Ink costs exposed

Our 23-page investigation, combining both a feature and a group test (, not only reveals the truth about ink waste but also which printer to buy.

27 Feb 2006

Page 1 of 4 Ink costs exposed

If you're a keen photographer, the prospect of printing photos from your own PC has to appeal. No uploading of your images to a memory card or CD, no mixups with high-street or online developers and, best of all, instant results. And if you're unhappy with the end photo, you can get a new, tweaked version in minutes. But what's the cost of this convenience?

This month, we'll disprove the notion that you can print 6 x 4in pictures from home as cheaply as you can on the high street. Once you factor in media costs and the quantity of ink a printer wastes during self-cleaning, you'll be amazed at how large the price increases are.

According to a recent survey, 91 per cent of PC Pro's readers use an inkjet printer, and more people print 6 x 4in photos than any other size. But nearly 37 per cent of respondents thought their photos would cost 20p each or less and 19 per cent confessed to not having a clue, so this month's figures may come as a shock.

They came as a shock to us too. Ever since home photo printing first became a realistic alternative to the high street, we've determined printer costs by running a set of cartridges down and then dividing the cost of the cartridges by the number of pages they printed. But, as we reveal this month, the true cost of printing photos runs much deeper than just running the cartridges until they're empty.

In between print runs, whether you're printing daily, weekly or monthly, inkjet printers perform self-maintenance routines in order to stop the print head from clogging with dried ink or dust. So the printer cleans itself with what it has to hand - ink. Any ink that's used during cleaning is lost and will never see a page. Furthermore, nearly all inkjets use ink to prime the print head when you install a fresh cartridge - more wastage.

But we haven't just measured efficiency and its impact on cost per page. Working with each of these 15 printers over three months means we've discovered minor failings in certain models that will end up costing you time and money, and we've pointed these niggles out in our comprehensive reviews.


Ultimately, we're trying to determine the difference between best-case efficiency, as seen during continuous printing, and real-world efficiency, as seen in intermittent testing. Best-case efficiency is worked out using our standard rundown tests - printing 6 x 4in photos continuously until the printer runs out of ink. We weigh the cartridges before and after the tests on a set of scientific scales with a resolution of 1mg and an accuracy of within 2mg, which allows us to work out almost exactly how much ink a cartridge will yield in a best-case scenario.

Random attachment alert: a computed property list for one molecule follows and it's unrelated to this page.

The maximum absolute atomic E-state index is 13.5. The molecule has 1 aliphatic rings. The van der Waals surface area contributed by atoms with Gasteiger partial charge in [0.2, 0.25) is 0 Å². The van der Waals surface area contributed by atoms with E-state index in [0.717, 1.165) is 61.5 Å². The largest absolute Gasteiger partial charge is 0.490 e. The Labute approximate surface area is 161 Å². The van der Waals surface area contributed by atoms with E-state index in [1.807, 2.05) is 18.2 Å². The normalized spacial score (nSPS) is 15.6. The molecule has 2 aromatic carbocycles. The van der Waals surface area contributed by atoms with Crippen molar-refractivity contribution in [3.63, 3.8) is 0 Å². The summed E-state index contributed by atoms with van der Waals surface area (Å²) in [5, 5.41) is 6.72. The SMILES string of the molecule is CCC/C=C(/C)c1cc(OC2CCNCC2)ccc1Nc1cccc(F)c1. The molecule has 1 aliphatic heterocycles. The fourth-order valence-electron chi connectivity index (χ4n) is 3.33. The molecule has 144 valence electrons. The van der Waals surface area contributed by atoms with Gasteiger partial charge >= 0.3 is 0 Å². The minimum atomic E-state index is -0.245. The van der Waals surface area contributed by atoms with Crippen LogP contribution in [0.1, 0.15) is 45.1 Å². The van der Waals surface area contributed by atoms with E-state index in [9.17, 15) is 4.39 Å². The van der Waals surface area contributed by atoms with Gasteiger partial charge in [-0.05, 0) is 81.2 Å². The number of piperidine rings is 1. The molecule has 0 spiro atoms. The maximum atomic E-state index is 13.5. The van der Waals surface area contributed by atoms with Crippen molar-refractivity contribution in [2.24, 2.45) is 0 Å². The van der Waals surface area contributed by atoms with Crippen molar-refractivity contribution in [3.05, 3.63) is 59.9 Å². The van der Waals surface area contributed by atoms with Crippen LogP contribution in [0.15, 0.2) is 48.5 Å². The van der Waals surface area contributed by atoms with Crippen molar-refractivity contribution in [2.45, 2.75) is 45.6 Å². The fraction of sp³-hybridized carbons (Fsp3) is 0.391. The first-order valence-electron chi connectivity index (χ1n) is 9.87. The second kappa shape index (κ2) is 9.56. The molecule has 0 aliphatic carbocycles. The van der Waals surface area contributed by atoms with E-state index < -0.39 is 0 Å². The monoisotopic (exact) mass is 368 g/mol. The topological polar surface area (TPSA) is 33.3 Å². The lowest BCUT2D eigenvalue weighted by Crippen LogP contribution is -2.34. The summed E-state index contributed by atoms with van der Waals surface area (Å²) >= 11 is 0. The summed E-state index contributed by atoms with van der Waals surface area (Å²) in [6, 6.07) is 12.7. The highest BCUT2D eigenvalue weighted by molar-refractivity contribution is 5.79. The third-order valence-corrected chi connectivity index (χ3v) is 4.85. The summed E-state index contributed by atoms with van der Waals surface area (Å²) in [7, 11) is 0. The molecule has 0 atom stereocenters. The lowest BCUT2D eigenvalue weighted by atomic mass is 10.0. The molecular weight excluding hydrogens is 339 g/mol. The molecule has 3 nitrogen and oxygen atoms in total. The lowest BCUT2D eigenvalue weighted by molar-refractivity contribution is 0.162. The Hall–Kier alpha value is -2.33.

Our intermittent testing ran over a period of three weeks, including a ten-day rest period towards the end of the test. Each day, we printed six borderless 6 x 4in prints on each printer; this represents a fairly high usage rate but, according to our survey, isn't untypical of PC Pro readers. Again, we weighed the cartridges before and after the testing. With a full set of weightings, we worked out the quantity of ink used per page in both modes of printing and, in every case, printing in intermittent mode used more ink per page.

But intermittent testing doesn't tell the whole story. No matter how regularly you use your printer, changing the ink cartridges will also cost you ink, so we've measured this too.

All of these factors contribute to the final efficiency figure, quoted in each printer review, which reveals exactly how much ink ended up on the page. It's important to note that a 92 per cent efficiency figure, for example, doesn't mean that 92 per cent of all the ink in the cartridge is used. It's simply a comparison with the best-case scenario, and even this will see ink thrown away in the cartridge, particularly with tri-colour cartridges.

Page 1 of 4 Ink costs exposed

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